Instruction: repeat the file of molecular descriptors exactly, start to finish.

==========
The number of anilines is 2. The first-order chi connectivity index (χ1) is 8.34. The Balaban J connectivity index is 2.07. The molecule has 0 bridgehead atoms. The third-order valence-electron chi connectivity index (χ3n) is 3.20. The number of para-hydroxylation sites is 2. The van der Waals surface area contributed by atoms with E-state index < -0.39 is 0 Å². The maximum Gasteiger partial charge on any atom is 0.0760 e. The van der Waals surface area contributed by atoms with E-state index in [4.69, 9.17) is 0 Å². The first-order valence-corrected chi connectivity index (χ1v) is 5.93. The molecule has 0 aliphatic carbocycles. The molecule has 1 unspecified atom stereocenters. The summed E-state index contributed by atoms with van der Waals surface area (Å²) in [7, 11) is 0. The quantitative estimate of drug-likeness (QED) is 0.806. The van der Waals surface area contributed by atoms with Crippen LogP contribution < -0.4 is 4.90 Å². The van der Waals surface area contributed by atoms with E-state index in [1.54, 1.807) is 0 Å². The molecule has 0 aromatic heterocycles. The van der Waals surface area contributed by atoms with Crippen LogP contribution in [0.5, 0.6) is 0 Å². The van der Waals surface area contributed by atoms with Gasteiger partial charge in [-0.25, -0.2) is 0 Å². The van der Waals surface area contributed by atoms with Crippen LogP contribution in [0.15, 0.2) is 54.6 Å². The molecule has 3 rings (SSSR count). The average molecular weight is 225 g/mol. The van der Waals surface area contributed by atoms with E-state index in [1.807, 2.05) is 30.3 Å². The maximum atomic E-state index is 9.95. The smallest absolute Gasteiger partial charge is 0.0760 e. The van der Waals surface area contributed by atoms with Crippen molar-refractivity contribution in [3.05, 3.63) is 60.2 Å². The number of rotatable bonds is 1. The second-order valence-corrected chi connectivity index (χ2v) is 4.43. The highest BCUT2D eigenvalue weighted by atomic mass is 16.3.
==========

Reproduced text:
The number of anilines is 2. The first-order chi connectivity index (χ1) is 8.34. The Balaban J connectivity index is 2.07. The molecule has 0 bridgehead atoms. The third-order valence-electron chi connectivity index (χ3n) is 3.20. The number of para-hydroxylation sites is 2. The van der Waals surface area contributed by atoms with E-state index < -0.39 is 0 Å². The maximum Gasteiger partial charge on any atom is 0.0760 e. The van der Waals surface area contributed by atoms with E-state index in [4.69, 9.17) is 0 Å². The first-order valence-corrected chi connectivity index (χ1v) is 5.93. The molecule has 0 aliphatic carbocycles. The molecule has 1 unspecified atom stereocenters. The summed E-state index contributed by atoms with van der Waals surface area (Å²) in [7, 11) is 0. The quantitative estimate of drug-likeness (QED) is 0.806. The van der Waals surface area contributed by atoms with Crippen LogP contribution < -0.4 is 4.90 Å². The van der Waals surface area contributed by atoms with E-state index in [1.54, 1.807) is 0 Å². The molecule has 0 aromatic heterocycles. The van der Waals surface area contributed by atoms with Crippen LogP contribution in [0.5, 0.6) is 0 Å². The van der Waals surface area contributed by atoms with Gasteiger partial charge in [-0.25, -0.2) is 0 Å². The van der Waals surface area contributed by atoms with Crippen LogP contribution in [0.15, 0.2) is 54.6 Å². The molecule has 3 rings (SSSR count). The average molecular weight is 225 g/mol. The van der Waals surface area contributed by atoms with E-state index in [1.807, 2.05) is 30.3 Å². The maximum atomic E-state index is 9.95. The smallest absolute Gasteiger partial charge is 0.0760 e. The van der Waals surface area contributed by atoms with Crippen molar-refractivity contribution in [3.05, 3.63) is 60.2 Å². The number of rotatable bonds is 1. The second-order valence-corrected chi connectivity index (χ2v) is 4.43. The highest BCUT2D eigenvalue weighted by atomic mass is 16.3.